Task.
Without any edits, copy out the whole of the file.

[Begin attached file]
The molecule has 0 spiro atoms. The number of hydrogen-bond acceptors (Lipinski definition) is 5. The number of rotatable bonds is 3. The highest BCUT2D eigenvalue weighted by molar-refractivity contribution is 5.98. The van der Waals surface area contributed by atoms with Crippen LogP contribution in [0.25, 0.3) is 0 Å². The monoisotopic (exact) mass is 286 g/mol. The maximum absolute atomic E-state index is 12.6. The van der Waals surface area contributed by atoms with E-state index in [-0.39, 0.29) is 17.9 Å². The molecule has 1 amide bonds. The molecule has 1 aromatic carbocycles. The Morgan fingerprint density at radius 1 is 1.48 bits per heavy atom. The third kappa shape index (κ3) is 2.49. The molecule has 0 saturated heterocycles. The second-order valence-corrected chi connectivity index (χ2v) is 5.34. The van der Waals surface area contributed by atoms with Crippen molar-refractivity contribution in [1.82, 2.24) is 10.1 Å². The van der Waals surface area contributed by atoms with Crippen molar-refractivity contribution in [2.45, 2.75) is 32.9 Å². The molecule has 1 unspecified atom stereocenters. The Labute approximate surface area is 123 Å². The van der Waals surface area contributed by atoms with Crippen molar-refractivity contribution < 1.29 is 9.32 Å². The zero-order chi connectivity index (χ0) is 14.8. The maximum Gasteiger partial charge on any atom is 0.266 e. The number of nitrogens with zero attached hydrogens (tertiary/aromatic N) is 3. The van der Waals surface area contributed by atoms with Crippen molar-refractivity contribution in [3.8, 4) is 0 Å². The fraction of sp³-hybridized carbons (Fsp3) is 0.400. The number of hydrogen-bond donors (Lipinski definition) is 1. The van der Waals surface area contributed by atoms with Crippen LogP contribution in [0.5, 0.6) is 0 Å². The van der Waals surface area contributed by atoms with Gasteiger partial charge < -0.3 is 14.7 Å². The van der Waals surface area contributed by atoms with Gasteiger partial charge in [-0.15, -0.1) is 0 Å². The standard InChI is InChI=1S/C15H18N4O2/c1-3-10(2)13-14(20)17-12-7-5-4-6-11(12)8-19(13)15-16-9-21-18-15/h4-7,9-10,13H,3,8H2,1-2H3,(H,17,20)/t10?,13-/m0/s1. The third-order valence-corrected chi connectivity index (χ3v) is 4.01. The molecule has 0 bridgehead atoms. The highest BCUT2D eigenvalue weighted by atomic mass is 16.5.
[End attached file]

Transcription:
The molecule has 0 spiro atoms. The number of hydrogen-bond acceptors (Lipinski definition) is 5. The number of rotatable bonds is 3. The highest BCUT2D eigenvalue weighted by molar-refractivity contribution is 5.98. The van der Waals surface area contributed by atoms with Crippen LogP contribution in [0.25, 0.3) is 0 Å². The monoisotopic (exact) mass is 286 g/mol. The maximum absolute atomic E-state index is 12.6. The van der Waals surface area contributed by atoms with E-state index in [-0.39, 0.29) is 17.9 Å². The molecule has 1 amide bonds. The molecule has 1 aromatic carbocycles. The Morgan fingerprint density at radius 1 is 1.48 bits per heavy atom. The third kappa shape index (κ3) is 2.49. The molecule has 0 saturated heterocycles. The second-order valence-corrected chi connectivity index (χ2v) is 5.34. The van der Waals surface area contributed by atoms with Crippen molar-refractivity contribution in [1.82, 2.24) is 10.1 Å². The van der Waals surface area contributed by atoms with Crippen molar-refractivity contribution in [2.45, 2.75) is 32.9 Å². The molecule has 1 unspecified atom stereocenters. The Labute approximate surface area is 123 Å². The van der Waals surface area contributed by atoms with Crippen molar-refractivity contribution < 1.29 is 9.32 Å². The zero-order chi connectivity index (χ0) is 14.8. The maximum Gasteiger partial charge on any atom is 0.266 e. The number of nitrogens with zero attached hydrogens (tertiary/aromatic N) is 3. The van der Waals surface area contributed by atoms with Crippen molar-refractivity contribution in [3.8, 4) is 0 Å². The fraction of sp³-hybridized carbons (Fsp3) is 0.400. The number of hydrogen-bond donors (Lipinski definition) is 1. The van der Waals surface area contributed by atoms with Crippen LogP contribution in [0.5, 0.6) is 0 Å². The van der Waals surface area contributed by atoms with Gasteiger partial charge < -0.3 is 14.7 Å². The van der Waals surface area contributed by atoms with Gasteiger partial charge in [-0.15, -0.1) is 0 Å². The standard InChI is InChI=1S/C15H18N4O2/c1-3-10(2)13-14(20)17-12-7-5-4-6-11(12)8-19(13)15-16-9-21-18-15/h4-7,9-10,13H,3,8H2,1-2H3,(H,17,20)/t10?,13-/m0/s1. The third-order valence-corrected chi connectivity index (χ3v) is 4.01. The molecule has 0 bridgehead atoms. The highest BCUT2D eigenvalue weighted by atomic mass is 16.5.